Extreme States : The Evolution of American Transgressive Fiction 1960-2000 book cover
1st Edition

Extreme States
The Evolution of American Transgressive Fiction 1960-2000

ISBN 9780367664534
Published September 30, 2020 by Routledge
196 Pages

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Book Description

Transgressive fiction explores the crossing of boundaries. Because of its extreme content and style, it is often considered controversial. However, transgressive fiction is not just shocking or disruptive. It is a continuation of an American tradition of creating culture through the crossing of moral, geographical and social boundaries. Extreme States traces the evolution of American transgressive fiction from the 1960s to 2000, exploring how transgressive fiction reflects, exaggerates and critically interrogates how central American ideologies are perpetually (re)constructed in its extra-textual context.

Table of Contents


1 Dead in the Water? Reading Transgression as a Central Social Mechanism

Moving Beyond Marginality: (Re)defining Transgression

A Perverse Society? Transgression and American Culture

The Body of Work: What Is Transgressive Fiction?

A History of Transgression: Case Studies

2 Too Much Filth to Handle: Pornography and Capitalism in Hogg

Dirt, Sex and Violence: Breaking Through the Surface

Wandering Around the Wasteland: An Alternative America

Constructing Mainstream Marginality: Racism, Homophobia and Misogyny

The (S)innocent Child: The Nuclear Family and Morality

3 Saving the West: Environmentalism and Conservatism in The Monkey Wrench Gang

A Modern-Day Thoreau: An Environmentalist History

Maintenance through Destruction: Saving the American West

Reinventing the Vigilante: Masculinity as Activist Vehicle

The West as a Playing Field: Narrative Distortion and Critical Exploration

4 A Painful Past: Rememory, Monstrosity and Intersectionality in Beloved

A Ghost From the Past: Uncomfortable Histories

Monsters and Reconstruction: Learning from the Past

Half-formed Things: Building Gendered and Ethnic Identities

Under Construction: Fluid Freedoms

5 The Perfect Neoliberal: The Corporate and the Corporeal in American Psycho

Consuming Objects: Commodity Fetishism and the Corporeal

The Power of the Corporeal: Corporate Instability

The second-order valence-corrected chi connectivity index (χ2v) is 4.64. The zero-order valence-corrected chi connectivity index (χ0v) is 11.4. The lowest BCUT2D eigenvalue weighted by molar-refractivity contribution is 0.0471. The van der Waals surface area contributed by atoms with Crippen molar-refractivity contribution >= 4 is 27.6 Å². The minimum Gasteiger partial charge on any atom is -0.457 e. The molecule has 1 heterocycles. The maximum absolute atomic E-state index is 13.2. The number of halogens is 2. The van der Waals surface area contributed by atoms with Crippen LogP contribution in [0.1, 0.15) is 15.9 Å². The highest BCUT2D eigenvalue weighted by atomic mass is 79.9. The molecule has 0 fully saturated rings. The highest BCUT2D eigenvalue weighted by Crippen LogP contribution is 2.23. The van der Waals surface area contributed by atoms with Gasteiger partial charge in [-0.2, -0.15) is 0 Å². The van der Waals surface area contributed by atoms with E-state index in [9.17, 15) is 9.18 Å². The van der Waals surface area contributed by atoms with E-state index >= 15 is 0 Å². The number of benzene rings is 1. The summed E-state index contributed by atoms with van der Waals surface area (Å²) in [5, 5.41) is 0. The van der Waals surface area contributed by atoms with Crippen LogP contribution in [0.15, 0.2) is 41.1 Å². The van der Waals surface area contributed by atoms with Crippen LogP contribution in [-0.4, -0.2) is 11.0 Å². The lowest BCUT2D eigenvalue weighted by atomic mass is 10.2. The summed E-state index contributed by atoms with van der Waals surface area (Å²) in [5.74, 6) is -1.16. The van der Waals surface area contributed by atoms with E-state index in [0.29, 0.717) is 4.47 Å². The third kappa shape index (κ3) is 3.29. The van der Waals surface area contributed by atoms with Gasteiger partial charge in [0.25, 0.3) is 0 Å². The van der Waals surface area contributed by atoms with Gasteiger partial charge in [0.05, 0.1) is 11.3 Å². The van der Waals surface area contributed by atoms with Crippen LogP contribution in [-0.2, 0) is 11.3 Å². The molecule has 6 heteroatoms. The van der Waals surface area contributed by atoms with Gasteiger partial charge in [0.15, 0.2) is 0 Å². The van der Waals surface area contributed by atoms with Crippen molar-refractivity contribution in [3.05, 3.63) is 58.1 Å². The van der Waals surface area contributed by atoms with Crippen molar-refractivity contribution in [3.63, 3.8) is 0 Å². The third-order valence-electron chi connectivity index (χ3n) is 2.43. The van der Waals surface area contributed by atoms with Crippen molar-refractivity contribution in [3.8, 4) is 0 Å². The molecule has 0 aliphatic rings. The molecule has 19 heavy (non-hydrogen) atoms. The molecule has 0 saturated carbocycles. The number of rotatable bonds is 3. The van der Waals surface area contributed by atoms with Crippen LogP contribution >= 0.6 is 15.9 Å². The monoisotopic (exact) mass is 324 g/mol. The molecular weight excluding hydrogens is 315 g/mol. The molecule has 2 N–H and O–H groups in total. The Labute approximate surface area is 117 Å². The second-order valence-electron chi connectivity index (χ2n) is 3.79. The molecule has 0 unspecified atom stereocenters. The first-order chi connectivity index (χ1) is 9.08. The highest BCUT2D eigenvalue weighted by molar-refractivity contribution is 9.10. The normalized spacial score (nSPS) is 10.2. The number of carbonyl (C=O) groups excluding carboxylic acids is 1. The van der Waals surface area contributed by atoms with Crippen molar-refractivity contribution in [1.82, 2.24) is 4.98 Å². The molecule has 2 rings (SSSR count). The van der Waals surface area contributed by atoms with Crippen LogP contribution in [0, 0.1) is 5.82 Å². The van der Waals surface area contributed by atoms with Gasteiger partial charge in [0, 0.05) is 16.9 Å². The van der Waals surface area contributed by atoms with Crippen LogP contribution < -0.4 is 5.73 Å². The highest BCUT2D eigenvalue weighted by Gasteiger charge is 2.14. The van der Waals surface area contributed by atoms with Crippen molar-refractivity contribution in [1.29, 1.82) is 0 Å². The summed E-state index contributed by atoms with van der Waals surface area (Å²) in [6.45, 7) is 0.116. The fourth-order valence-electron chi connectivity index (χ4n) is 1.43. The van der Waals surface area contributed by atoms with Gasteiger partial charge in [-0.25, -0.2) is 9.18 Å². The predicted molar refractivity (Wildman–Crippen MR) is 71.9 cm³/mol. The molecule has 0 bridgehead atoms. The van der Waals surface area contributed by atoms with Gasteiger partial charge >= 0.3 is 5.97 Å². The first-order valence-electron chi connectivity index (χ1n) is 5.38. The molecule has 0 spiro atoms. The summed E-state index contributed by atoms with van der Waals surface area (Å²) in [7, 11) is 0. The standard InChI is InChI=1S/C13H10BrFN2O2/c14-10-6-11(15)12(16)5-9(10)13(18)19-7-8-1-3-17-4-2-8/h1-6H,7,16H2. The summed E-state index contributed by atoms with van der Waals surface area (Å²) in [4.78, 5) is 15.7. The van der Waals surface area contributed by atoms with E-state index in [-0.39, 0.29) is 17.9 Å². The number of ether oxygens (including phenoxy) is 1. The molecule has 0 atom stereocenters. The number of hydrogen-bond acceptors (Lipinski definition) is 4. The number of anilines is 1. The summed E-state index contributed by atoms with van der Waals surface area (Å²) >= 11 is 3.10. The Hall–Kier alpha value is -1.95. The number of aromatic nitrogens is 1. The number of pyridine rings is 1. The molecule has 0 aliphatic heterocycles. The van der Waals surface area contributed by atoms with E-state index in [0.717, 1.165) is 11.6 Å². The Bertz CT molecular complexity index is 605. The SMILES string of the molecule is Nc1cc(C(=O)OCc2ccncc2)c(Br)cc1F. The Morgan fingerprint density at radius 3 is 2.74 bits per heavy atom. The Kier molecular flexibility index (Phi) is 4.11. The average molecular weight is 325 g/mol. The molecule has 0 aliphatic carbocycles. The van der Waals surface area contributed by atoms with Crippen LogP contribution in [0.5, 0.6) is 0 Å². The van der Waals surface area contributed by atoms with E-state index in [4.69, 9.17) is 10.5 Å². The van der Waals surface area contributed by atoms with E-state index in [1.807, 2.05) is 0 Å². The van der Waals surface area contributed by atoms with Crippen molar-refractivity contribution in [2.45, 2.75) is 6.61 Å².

Chasing the Cipher: Bodily Violation as Critical Interrogation

Reinventing Neoliberalism: Crisis and Regeneration

6 Wild Men: Freedom and Masculinity in Fight Club

Infected Masculinity: Reforming Capitalism through the Male Body

Infecting Society: Project Mayhem as Social Disease

Rethinking the Ethics of Physicality: Gender and the Politics of Illness

The End of Freedom? The Return of the Limit

7 "This Is Not an Exit": The (Non) Death of Transgression

From Safety Valve to Critical Exploration: Transgressive Fiction as a Fictional Lab

The Mind-Body Problem: Connecting Ideology and Physicality

Moving beyond Boundaries: Transgressive Fiction After the Turn of the Century

No Future? The Continued Importance of Transgressive Fiction


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Coco d’Hont is an independent scholar who researches contemporary American fiction and popular culture. She holds a PhD from the University of East Anglia (UK). Recent projects include explorations of Marilyn Manson, published in the European Journal of American Studies, Mary Harron’s American Psycho, and Chuck Palahniuk’s post-9/11 fiction.


Is transgression only about breaking the rules, or is it also creative and reconstitutive, part of a perpetual reconfiguration of American culture? Is it about style, or is it about ideas? Coco d’Hont, in her study of American fiction since the 1960s, helps us see transgression as violation, creation, and ideology.

—Christopher Phelps, University of Nottingham

"Transgression as a concept involves so much more than the cliché of that which is outré or titillating, usually understood in sexual or aesthetic terms. At last, with Extreme States, we have a monograph that explores the ways in which the crossing of borders, boundaries, and categories is both central to much recent American fiction, and key to understanding the contemporary American ideological imaginary."

—Lisa Downing, University of Birmingham